Silence filled our home, the air too thick to breathe. Not one word was spoken between mother and daughters nor sister to sister about the fact that one of us had a tragic, terrifying, near-death experience.

Thirty-ish years later, with the threat of Dad’s wrath long gone, we talk.  Now we know what we were forced to deny.  Now we say the words.  Now we are free to love each other.  And breathe.

Dear Neglected Blog…

My book, The Uncomfortable Confessions of a Preacher’s Kid, is coming along, slowly but surely.  Turns out I had to learn how to write a book first.  Thanks to Cami Ostman and the writers of Memory to Memoir I have gained  invaluable support and feedback on this strange trip.

The recent surge of online truth telling, specifically the #MeToo, #ChurchToo, #RaptureAnxiety and #EmptythePews threads on Twitter have astounded me.  There are so many of us.  PTSD, anxiety and depression abound in the ex-evangelical community.  Seems like a good time to tell my story, even if it’s just another voice in the crowd.

If you have one, please tell yours, too.  One thing I have learned is to give myself permission to write it all down.  Edit later.  But get it out.  There isn’t anything that can’t be faced on the page.  Trauma, like evil, loses its power in the light.

Joy, Love, Peace and Merry Christmas,

Ronna

Tony says…

Fat White Royal Wally

I don’t know about you, but I didn’t sleep much last night.  More dead black men killed by police officers.  Children traumatized for life.   Five dead police officers.  Our beloved America feels like a dark, somber, hopeless place.  Now that these killings are on social media, no one can deny the problem.  Systemic racism is not new.  Overuse of deadly force against black men is not new.  The killing of police officers is not new, either.  Now we watch it happen.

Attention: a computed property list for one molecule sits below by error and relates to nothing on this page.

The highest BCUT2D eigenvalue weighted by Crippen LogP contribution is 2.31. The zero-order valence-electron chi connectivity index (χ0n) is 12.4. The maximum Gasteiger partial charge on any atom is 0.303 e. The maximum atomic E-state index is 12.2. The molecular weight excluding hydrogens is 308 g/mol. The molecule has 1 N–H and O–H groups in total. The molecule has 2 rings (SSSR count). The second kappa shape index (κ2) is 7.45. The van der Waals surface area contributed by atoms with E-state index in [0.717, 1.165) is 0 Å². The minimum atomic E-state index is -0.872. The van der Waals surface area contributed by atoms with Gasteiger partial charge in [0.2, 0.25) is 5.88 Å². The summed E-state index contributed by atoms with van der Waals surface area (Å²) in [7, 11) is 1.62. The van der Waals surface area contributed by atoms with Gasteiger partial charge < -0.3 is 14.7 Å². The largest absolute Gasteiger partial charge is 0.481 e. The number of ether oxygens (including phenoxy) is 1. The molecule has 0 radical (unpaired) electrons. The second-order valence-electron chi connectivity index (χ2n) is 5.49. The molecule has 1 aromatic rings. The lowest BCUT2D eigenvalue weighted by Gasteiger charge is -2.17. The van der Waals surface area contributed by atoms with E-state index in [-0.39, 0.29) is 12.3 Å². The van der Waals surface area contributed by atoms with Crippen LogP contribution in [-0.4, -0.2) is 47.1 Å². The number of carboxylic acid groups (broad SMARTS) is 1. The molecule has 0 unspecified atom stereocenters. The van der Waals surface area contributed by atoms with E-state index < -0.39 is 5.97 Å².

While I do not begrudge anyone their personal faith, believe it or not, praying for peace is not enough.  Thoughts and prayers are not enough; not while people bleed to death on sidewalks.  Praying for peace serves one purpose:  to make yourself feel better and there is nothing wrong with that.  We would probably all like to feel better right now.  Send thoughts and prayers; by all means, do that.  And then get off your fat, white, royal wally and do something about it, because we have no right to relax.  I am speaking to myself here as much as anyone.  I have not lifted a finger to involve myself in this struggle beyond sharing stuff I didn’t write on Facebook, aka lip service.  I mean, I hardly ever even see black people in my white corner of town.  I see cops; they park outside the coffee shop in the park where I run and I feel safe and protected in case a seagull tries to snatch my hat.  Let’s be clear:  racism is a WHITE problem and will not change until white people like myself give enough of a crap to put down our phones and get to work in our communities.  It means getting uncomfortable.  It means getting political.  It means doing something.